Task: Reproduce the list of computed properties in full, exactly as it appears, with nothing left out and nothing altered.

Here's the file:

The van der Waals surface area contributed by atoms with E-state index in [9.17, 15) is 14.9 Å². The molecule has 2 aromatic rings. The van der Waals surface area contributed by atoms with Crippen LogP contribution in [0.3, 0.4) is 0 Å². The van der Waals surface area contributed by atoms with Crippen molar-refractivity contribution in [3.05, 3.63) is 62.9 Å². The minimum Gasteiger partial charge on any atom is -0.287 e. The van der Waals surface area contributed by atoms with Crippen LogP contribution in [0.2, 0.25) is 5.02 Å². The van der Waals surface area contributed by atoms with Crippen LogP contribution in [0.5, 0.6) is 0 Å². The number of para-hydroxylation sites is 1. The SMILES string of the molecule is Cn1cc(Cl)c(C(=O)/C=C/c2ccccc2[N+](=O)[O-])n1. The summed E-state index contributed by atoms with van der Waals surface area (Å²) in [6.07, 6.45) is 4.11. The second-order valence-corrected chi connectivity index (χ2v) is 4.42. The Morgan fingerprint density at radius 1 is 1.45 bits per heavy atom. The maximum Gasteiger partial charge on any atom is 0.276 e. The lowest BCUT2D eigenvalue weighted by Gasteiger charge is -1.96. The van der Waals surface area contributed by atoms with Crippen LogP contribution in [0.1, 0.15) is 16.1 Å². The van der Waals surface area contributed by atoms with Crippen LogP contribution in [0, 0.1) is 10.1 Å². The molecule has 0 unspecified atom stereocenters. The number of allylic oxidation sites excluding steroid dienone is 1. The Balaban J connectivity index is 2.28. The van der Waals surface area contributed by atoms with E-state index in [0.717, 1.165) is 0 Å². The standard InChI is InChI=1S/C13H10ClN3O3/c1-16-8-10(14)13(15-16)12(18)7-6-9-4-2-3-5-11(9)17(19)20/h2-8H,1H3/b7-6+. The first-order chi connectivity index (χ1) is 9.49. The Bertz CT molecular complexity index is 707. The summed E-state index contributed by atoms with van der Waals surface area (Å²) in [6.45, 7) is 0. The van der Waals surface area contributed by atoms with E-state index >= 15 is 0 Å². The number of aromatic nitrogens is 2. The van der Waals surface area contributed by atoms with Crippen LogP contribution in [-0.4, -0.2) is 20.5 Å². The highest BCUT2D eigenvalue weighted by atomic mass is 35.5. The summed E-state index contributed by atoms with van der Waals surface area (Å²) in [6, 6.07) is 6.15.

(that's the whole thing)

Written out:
The van der Waals surface area contributed by atoms with E-state index in [9.17, 15) is 14.9 Å². The molecule has 2 aromatic rings. The van der Waals surface area contributed by atoms with Crippen LogP contribution in [0.3, 0.4) is 0 Å². The van der Waals surface area contributed by atoms with Crippen molar-refractivity contribution in [3.05, 3.63) is 62.9 Å². The minimum Gasteiger partial charge on any atom is -0.287 e. The van der Waals surface area contributed by atoms with Crippen LogP contribution in [0.2, 0.25) is 5.02 Å². The van der Waals surface area contributed by atoms with Crippen LogP contribution in [0.5, 0.6) is 0 Å². The number of para-hydroxylation sites is 1. The SMILES string of the molecule is Cn1cc(Cl)c(C(=O)/C=C/c2ccccc2[N+](=O)[O-])n1. The summed E-state index contributed by atoms with van der Waals surface area (Å²) in [6.07, 6.45) is 4.11. The second-order valence-corrected chi connectivity index (χ2v) is 4.42. The Morgan fingerprint density at radius 1 is 1.45 bits per heavy atom. The maximum Gasteiger partial charge on any atom is 0.276 e. The lowest BCUT2D eigenvalue weighted by Gasteiger charge is -1.96. The van der Waals surface area contributed by atoms with Crippen LogP contribution in [0.1, 0.15) is 16.1 Å². The van der Waals surface area contributed by atoms with Crippen LogP contribution in [0, 0.1) is 10.1 Å². The molecule has 0 unspecified atom stereocenters. The number of allylic oxidation sites excluding steroid dienone is 1. The Balaban J connectivity index is 2.28. The van der Waals surface area contributed by atoms with E-state index in [0.717, 1.165) is 0 Å². The standard InChI is InChI=1S/C13H10ClN3O3/c1-16-8-10(14)13(15-16)12(18)7-6-9-4-2-3-5-11(9)17(19)20/h2-8H,1H3/b7-6+. The first-order chi connectivity index (χ1) is 9.49. The Bertz CT molecular complexity index is 707. The summed E-state index contributed by atoms with van der Waals surface area (Å²) in [6.45, 7) is 0. The van der Waals surface area contributed by atoms with E-state index >= 15 is 0 Å². The number of aromatic nitrogens is 2. The van der Waals surface area contributed by atoms with Crippen LogP contribution in [-0.4, -0.2) is 20.5 Å². The highest BCUT2D eigenvalue weighted by atomic mass is 35.5. The summed E-state index contributed by atoms with van der Waals surface area (Å²) in [6, 6.07) is 6.15.